User Behavior and the “Globalness” of Internet: From a Taiwan Users' Perspective
Address: Institute of Telecommunication, National Chung Cheng University, 160 Shang-Shing, Ming-Hsiung, Chia-Yi 621, Taiwan, R.O.C. Phone: 886-5-2428104 Fax: 886-5-2721186.
Address: Institute of Telecommunication, National Chung Cheng University, 160 Shang-Shing, Ming-Hsiung, Chia-Yi 621, Taiwan, R.O.C. Phone: 886-5-2720411 ext. 32554 Fax: 886-5-2721186.
Address: Institute of Telecommunication, National Chung Cheng University, 160 Shang-Shing, Ming-Hsiung, Chia-Yi 621, Taiwan, R.O.C. Phone: 886-5-2428172 Fax: 886-5-2721186.
Address: Institute of Communication Studies, National Chiao Tung University, 1001 University Road, Shin-Chu 300, Taiwan, R.O.C. Phone: 886-3-571-2121 ext. 58208 Fax: 886-3-572-7143.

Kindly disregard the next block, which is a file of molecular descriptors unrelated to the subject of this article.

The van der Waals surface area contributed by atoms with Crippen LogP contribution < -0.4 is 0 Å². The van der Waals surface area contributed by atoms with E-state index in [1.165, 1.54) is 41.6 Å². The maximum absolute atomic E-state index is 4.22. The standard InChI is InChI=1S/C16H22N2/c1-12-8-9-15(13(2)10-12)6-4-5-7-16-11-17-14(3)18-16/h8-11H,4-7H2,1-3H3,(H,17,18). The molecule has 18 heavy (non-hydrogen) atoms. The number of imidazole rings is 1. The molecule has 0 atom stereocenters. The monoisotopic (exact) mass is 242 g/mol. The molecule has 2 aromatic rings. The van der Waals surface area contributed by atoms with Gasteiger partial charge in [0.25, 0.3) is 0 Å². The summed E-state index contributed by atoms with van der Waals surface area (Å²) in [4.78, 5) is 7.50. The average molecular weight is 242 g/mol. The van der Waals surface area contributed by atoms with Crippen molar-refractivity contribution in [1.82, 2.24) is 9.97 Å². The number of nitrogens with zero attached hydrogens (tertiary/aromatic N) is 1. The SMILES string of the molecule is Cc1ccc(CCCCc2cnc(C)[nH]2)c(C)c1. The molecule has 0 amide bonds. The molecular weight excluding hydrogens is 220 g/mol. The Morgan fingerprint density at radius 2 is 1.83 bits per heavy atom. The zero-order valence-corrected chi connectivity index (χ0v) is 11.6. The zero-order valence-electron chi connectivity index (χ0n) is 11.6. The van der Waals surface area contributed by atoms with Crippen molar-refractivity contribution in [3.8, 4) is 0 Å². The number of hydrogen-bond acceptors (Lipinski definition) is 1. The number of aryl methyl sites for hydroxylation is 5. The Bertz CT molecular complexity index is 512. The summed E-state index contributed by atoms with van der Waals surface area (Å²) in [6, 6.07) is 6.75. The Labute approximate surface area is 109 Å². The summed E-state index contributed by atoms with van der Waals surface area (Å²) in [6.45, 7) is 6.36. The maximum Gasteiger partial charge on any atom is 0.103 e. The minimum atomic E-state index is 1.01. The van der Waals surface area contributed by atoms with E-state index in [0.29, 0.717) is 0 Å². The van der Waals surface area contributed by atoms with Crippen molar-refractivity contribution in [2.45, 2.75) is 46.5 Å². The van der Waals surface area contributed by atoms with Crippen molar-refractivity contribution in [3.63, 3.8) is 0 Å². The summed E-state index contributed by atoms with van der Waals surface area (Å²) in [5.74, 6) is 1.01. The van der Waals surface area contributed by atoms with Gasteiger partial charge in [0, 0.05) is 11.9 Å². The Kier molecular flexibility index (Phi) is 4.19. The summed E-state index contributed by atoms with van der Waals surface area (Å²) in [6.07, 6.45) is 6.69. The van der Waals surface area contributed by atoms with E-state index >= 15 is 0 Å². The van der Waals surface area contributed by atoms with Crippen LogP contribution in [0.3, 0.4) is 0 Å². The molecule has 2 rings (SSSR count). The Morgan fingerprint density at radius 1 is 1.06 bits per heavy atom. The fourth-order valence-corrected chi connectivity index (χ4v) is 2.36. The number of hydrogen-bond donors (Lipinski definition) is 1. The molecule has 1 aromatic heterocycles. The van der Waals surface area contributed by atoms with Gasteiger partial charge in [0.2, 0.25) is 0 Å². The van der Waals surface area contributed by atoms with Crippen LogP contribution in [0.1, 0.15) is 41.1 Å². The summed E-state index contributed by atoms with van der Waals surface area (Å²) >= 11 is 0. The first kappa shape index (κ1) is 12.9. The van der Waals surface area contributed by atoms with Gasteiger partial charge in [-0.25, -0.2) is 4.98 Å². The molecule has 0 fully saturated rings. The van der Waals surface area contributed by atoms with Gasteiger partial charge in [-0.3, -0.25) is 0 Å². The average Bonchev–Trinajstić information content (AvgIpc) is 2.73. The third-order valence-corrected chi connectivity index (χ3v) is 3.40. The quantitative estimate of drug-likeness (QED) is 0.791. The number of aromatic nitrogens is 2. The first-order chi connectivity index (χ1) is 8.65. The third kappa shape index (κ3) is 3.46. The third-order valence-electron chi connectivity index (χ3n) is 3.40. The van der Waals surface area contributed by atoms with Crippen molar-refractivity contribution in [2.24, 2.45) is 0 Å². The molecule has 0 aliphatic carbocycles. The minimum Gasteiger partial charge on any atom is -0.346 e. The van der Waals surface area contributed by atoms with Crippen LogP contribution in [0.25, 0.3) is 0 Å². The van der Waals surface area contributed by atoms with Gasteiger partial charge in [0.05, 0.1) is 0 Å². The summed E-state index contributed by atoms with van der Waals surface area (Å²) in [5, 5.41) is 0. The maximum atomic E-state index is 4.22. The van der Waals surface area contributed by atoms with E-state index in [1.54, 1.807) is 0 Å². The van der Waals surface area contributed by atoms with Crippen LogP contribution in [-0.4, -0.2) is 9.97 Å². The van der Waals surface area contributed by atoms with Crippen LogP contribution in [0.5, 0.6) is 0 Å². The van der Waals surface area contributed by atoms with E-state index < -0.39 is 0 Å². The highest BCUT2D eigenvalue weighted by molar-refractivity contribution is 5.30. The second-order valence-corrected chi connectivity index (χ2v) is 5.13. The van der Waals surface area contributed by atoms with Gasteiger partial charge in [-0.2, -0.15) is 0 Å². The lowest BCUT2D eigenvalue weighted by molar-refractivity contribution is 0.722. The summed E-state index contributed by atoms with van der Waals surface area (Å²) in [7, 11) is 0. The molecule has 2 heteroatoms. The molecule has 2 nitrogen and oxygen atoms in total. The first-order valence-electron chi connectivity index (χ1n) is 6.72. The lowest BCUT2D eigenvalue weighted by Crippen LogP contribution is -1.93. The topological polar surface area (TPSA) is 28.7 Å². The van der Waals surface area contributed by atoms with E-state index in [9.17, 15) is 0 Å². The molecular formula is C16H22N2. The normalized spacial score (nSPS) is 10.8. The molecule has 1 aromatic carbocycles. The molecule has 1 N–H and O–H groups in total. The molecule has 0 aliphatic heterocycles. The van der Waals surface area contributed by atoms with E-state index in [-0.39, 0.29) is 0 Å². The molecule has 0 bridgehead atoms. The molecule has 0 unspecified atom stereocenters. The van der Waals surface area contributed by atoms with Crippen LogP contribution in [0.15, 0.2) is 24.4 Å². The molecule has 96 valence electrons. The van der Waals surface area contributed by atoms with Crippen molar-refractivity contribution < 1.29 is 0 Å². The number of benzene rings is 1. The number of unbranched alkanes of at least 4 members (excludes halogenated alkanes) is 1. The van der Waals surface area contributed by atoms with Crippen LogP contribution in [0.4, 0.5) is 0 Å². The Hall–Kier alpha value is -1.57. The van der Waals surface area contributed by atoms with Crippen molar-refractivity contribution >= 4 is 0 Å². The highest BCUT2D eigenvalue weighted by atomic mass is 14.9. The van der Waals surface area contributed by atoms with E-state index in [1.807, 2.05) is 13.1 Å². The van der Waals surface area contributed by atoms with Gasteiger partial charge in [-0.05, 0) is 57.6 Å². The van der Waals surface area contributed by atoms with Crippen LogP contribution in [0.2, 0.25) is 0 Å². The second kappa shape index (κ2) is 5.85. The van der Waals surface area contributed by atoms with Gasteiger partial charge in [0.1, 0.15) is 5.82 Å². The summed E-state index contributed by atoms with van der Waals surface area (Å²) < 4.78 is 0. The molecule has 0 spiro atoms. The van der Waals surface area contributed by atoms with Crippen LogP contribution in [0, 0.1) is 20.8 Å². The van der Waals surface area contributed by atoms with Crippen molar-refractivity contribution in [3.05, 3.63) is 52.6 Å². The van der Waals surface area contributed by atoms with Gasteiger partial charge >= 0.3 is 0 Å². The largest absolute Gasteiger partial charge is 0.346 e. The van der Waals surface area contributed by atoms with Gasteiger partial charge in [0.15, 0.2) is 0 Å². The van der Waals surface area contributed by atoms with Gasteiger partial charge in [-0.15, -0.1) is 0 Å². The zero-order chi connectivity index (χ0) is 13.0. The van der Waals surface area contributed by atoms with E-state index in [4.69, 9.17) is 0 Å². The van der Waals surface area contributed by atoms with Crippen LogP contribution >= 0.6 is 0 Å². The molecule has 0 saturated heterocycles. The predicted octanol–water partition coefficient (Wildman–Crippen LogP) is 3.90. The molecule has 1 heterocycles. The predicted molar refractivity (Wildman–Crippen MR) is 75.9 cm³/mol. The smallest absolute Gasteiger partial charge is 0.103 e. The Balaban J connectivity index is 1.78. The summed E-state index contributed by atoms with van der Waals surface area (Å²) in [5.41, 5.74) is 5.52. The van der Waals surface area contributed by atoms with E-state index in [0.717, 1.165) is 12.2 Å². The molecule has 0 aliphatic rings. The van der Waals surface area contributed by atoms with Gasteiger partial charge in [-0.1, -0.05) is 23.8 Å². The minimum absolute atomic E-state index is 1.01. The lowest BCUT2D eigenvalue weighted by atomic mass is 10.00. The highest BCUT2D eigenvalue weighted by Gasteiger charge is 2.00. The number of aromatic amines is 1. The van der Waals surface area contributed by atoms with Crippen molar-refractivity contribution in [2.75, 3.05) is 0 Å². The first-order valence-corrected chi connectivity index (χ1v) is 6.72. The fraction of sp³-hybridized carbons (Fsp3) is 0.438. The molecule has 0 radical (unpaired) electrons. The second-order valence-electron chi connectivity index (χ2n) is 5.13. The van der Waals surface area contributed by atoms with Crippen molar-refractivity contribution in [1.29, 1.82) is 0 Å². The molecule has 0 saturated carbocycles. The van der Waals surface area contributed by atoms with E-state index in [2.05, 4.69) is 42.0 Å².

It is believed that the cyberworld knows no borders and boundaries. Users from all corners of the world are connected. However, the literature stops short of telling us how meaningful and valuable its “borderless” nature actually is to the Internet users themselves. Have they taken full advantage of whatever freedom is available to them in roaming the cyberworld? Do they venture beyond their language and/or cultural group to interact with those whoM they normally would have little opportunity to meet otherwise? To what extent do they take advantage of the opportunity to venture beyond the limits of their “real” worlds? Taiwan houses one of the most vigorous information industries in the world. This paper looks at the general patterns of Internet use in Taiwan, including online activities for communication, information access, and e-commerce. Secondly, a special effort is made to examine the “globalness” of Taiwan users' Internet behavior, and the factors contributing to these patterns of use. In Taiwan, the Internet as a medium may indeed be “global,” yet the user continues to live within the “local,” the “place” one relates to, where his/her needs and desires are generated, and where one feels a sense of belonging. One may briefly venture out of this locality to accomplish a task, fulfill a goal, or simply satisfy his/her curiosity; however, as pointed out by Wang and Servaes (2000), the importance, significance, and relevance of the global are not as great as that of the local.